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New Relic provides RPM which is a plugin for Rails that allows you to monitor and quickly diagnose problems with your Rails application in real time. Check them out at NewRelic.com.
This week Alex Sharp wrote up a great tutorial documenting all of the steps you'll need to get the new Ruby Gems Bundler running inside your current Rails app. Then, he even goes on to show how to successfully integrate it in your Capistrano deployments. It's a good way to get introduced to Bundler if you haven't yet taken the time to look into it.
The Inherited Resources library for Rails recently hit the 1.0 mark and José Valim wrote up an article covering two other projects that have evolved from out of it. First, has_scope allows you to map controller parameters directly to your models' named scopes to clean up a bit of your controller code. And second, Responders, which gives you access to several Rails 3 responders (think responds_with) in the Rails 2 branch.
If you have the need to generate a large number of documents, or even just create a distributed work queue in the cloud, then a write up by Sean Cribbs may be just for you. In his recent article, Sean documents how he created a system which generates 18,000 PDFs in about an hour using Prawn, Gruff, Chef, AMQP, and RabbitMQ.
We previously covered Web Sockets and Google Chrome's recently added support for it. Now, there is a new article by Ruben Fonseca depicting how he utilized the Twitter Streaming API with AMQP and Event Machine to push tweets in real-time back to a Chrome browser using Web Sockets.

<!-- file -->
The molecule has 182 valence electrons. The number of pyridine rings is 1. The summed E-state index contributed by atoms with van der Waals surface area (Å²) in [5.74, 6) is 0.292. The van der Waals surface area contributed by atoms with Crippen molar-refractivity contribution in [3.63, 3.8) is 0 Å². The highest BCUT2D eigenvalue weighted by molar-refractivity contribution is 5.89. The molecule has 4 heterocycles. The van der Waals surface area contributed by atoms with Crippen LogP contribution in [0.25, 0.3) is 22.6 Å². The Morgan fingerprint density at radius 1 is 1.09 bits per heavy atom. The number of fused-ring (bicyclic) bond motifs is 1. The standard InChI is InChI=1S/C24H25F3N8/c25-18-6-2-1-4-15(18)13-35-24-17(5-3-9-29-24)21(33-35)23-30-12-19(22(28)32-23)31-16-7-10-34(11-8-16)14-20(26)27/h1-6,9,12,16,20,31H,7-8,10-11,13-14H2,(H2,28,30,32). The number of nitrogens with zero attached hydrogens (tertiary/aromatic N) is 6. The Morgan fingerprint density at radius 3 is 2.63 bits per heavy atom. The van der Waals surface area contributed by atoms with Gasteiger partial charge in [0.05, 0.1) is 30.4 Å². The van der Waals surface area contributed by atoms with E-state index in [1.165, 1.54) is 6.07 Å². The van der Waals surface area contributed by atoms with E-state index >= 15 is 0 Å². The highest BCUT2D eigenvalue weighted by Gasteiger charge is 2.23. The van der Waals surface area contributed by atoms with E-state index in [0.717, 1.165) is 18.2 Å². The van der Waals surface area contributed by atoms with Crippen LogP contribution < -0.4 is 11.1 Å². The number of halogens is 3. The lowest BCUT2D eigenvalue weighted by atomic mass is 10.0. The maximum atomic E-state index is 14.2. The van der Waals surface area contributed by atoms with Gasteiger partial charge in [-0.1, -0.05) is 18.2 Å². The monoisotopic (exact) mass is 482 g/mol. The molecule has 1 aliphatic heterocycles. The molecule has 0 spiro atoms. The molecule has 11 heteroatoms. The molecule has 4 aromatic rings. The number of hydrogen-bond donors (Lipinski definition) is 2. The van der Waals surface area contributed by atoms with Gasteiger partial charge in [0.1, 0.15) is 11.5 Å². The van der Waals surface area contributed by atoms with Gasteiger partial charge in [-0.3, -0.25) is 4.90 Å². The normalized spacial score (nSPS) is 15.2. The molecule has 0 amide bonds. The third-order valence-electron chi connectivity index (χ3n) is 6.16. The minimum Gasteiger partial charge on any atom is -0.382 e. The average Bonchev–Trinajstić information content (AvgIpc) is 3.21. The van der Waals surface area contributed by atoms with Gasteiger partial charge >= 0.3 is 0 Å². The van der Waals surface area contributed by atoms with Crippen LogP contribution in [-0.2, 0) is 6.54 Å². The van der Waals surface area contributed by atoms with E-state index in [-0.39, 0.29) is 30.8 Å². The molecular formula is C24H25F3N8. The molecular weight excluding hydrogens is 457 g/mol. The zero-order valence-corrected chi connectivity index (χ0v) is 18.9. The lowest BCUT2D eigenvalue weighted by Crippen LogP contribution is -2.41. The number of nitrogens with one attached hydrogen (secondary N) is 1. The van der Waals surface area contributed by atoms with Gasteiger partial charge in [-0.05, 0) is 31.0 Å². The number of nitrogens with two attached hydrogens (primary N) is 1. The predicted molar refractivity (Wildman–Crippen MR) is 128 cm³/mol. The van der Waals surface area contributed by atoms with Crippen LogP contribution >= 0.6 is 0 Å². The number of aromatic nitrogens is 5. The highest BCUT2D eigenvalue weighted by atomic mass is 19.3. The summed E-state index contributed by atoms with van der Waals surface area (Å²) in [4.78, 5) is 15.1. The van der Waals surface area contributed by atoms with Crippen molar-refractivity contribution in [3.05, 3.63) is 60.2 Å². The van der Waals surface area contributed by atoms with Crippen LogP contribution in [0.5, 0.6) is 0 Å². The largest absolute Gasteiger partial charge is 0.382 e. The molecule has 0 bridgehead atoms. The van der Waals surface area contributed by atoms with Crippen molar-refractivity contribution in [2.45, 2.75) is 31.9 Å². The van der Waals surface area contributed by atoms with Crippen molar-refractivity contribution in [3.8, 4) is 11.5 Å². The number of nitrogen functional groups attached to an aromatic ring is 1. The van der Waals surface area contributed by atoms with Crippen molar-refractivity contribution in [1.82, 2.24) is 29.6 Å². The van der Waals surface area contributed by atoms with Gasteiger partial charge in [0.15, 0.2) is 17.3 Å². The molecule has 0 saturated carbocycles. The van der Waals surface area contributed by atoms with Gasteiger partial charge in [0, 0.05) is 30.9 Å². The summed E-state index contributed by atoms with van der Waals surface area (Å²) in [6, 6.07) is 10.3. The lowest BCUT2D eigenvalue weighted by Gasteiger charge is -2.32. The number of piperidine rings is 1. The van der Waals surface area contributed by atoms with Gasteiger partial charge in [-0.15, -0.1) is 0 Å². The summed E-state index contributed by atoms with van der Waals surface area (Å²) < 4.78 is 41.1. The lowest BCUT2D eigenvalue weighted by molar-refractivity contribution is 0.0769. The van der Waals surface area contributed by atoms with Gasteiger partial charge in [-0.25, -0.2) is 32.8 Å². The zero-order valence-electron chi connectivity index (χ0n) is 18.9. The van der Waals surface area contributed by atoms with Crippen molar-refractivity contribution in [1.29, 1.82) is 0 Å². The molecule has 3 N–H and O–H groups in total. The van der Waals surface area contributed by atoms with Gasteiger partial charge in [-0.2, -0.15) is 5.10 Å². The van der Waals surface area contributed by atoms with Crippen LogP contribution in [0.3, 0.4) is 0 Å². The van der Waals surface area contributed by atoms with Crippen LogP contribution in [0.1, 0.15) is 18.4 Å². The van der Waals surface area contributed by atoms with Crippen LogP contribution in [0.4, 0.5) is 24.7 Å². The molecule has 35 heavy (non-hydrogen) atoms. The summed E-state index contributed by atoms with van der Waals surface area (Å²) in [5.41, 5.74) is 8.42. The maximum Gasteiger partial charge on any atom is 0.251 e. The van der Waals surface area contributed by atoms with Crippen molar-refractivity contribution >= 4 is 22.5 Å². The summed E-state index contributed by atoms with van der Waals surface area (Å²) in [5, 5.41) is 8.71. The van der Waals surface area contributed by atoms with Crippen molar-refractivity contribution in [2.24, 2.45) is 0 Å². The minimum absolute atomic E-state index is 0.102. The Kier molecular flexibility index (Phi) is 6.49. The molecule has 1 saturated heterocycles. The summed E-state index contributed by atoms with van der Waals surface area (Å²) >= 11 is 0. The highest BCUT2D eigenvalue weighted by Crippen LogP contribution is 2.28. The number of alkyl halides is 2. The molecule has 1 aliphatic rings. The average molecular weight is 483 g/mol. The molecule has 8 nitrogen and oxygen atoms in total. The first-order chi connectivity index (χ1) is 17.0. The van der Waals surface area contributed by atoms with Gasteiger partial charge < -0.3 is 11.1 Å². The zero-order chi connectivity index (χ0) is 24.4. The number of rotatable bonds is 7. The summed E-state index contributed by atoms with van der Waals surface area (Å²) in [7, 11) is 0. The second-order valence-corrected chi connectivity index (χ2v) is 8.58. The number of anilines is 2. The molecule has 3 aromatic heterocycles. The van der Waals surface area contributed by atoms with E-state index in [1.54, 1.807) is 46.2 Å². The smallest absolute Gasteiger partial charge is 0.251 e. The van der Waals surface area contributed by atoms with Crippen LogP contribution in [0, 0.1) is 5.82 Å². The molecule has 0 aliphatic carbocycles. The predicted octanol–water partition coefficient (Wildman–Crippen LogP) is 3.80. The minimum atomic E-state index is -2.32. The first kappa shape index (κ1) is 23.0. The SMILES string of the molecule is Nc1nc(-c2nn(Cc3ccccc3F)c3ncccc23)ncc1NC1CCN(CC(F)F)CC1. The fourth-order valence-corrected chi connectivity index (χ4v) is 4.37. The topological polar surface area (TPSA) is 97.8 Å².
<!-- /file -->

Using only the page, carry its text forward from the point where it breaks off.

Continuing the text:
If you're looking for a way to easily generate an administrative interface for your Rails app, then LipsiADMIN by LipsiaSoft may be just for you. It utilizes the Ext JS framework for generating usable spreadsheet-like grids. It's also open source and hosted over on GitHub.
Last month Jake Varghese started writing a blog series called Deep in Rails; in it, he walks through some of the core Rails code. So far there are five articles in the series, demystifying some of the internals of ActionMailer. It's worth a look if you're interested in finding out Rails's magical secrets or even just want to improve your Ruby Fu.
Last week Yehuda Katz started a series of articles on the Engine Yard blog covering the progress made in Rails 3 one year since the merge. It's been about a year since the announcement and some excellent work has gone into refactoring several areas of the code base, especially around ActiveSupport and ActionController.
Rails 3 routes, Heroku SSL, and Mongoid are featured on this episode of Ruby5. Also, we cover a half-dozen upcoming conferences with open RFPs, 2dc_jqgrid, and ready_for_i18n.
This week we look at Temping and Temple. We also learn some Statistics, check our health with Health Monitor, and we show you how to get Jekyll on Rack.
A Ruby Web Socket server, memprof, and Ohm are covered on this episode of Ruby5. Also, we talk about Rconfig, nanotest, and Thoughtbot's Ruby Community Survey.
Speed things up with Speedy Passenger Deployment, Excelcior, and Rake Compiler, on today's Ruby5. Also, use Rails on App Engine, learn Lazy Rails Commands, and learn Rails from the new Rails Tutorial Book.
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